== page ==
Indeed, multiple issues around the implementation and use of AI have emerged that make people question its effectiveness and even its desirability. For example, AI is known to under-deliver; it has a number of ethically questionable applications; and without doubt, it can be all too easily abused to entrench power in the hands of a self-serving few.
But this is not a sign to throw the baby out with the bathwater. As the technology advances, so must the associated governance. Already, advocacy groups in several countries have lobbied against the more intrusive uses of AI; some governments, especially within the European Union, have released guidance around the development of AI or even passed rudimentary regulations around its commercial applications, including data privacy, the use of chatbots, and facial recognition.
Meanwhile, individual companies have the opportunity to develop their own governance around how they use AI. The spectrum is enormous, ranging from hiring—where companies might actively implement processes to avert bias—to risk management, even to widespread socially impactful issues such as content moderation on the Internet. But one common thread runs through it: the need to balance the interest of individual AI users or providers, against the broader public interest. In a paper published in the Evolutionary and Institutional Economics Review earlier this year, economic and social sciences don Professor Dr. Dirk Wagner from the Karlshochschule International University points out that the significant information asymmetries inherent in the use of AI leads to agency problems—the idea that AI providers will exploit their position of advantage over end consumers. "At least employment relationships involving new forms of micromanagement and exposure of citizens to authoritarian states pursuing AI strategies appear to be of relevance," he writes.
Governance and ethics must be part of AI's makeup from the start
In the same way that corporate governance evolved to balance the interests of a company's many stakeholders, so AI governance will ideally evolve to resolve the information asymmetries and balance out the interests of the public and those in positions of power. But it will have to happen from multiple angles. A governmental push from above and an upswell of advocacy from the ground will do much, but for a complete change, AI governance, ethics, and responsibility must be supported at the same place that the technology came from: the workshops and laboratories of researchers and engineers, who are best positioned to build that governance, ethics, and responsibility into the systems they create.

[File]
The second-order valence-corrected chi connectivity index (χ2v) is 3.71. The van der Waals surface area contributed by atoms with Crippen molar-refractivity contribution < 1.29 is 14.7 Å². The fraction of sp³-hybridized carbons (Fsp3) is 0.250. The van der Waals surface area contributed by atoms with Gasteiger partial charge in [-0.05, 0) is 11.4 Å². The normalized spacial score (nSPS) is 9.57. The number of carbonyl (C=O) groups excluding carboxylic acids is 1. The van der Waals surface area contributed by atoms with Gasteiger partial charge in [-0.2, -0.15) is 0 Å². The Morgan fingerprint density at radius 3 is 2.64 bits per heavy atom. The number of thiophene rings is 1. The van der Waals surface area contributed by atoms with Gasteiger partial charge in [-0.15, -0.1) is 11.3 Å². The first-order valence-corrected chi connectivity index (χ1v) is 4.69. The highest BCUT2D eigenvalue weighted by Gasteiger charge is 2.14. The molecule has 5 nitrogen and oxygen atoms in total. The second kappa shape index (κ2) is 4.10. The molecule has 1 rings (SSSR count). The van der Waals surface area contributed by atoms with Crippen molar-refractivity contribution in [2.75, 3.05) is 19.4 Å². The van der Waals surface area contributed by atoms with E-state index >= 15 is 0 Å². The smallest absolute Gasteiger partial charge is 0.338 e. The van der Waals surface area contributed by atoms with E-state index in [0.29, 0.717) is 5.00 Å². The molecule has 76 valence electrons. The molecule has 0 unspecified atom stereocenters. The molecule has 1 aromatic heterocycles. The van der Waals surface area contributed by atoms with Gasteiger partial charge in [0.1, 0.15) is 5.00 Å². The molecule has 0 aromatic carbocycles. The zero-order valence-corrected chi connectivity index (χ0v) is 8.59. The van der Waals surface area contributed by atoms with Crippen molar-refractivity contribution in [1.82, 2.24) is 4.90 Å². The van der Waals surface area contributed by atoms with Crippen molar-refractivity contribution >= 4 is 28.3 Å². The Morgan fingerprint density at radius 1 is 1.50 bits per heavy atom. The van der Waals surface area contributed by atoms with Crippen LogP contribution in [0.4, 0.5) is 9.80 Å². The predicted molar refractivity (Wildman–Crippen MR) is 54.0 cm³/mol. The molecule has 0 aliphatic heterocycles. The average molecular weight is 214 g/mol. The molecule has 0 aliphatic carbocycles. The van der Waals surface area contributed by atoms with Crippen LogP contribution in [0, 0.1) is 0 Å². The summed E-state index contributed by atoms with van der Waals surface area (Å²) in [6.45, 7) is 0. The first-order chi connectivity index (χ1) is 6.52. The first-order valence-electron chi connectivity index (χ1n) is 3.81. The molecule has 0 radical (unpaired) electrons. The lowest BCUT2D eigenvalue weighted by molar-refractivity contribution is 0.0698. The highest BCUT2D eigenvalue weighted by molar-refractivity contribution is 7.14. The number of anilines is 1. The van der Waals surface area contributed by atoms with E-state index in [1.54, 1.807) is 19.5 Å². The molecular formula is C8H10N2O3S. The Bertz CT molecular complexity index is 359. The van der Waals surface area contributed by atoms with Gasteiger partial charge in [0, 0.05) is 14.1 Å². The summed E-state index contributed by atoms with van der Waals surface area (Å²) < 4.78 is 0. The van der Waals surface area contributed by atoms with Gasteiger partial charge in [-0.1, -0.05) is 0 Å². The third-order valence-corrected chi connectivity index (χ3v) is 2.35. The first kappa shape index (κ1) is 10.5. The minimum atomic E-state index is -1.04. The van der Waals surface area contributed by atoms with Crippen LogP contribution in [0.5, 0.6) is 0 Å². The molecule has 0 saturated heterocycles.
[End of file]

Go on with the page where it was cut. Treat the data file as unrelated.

"If we want to encourage the ethical and responsible use of AI we have to change our culture," said Professor Bengio. "We have to create a culture that's not just about better science or creating profits but also about society. Governments have to get involved in changing the culture, invest in changing the education system so that engineers and scientists will learn about not just their particular little corner of engineering, but also social sciences and ethics."
If the greater good of society—the imperative to benefit the wider world and not just a single corner of it—can be baked into AI at all its levels, from the initial development, to the commercial use case, to the large-scale application in the real world, that would surely be the ideal way of leveraging AI's potential for good.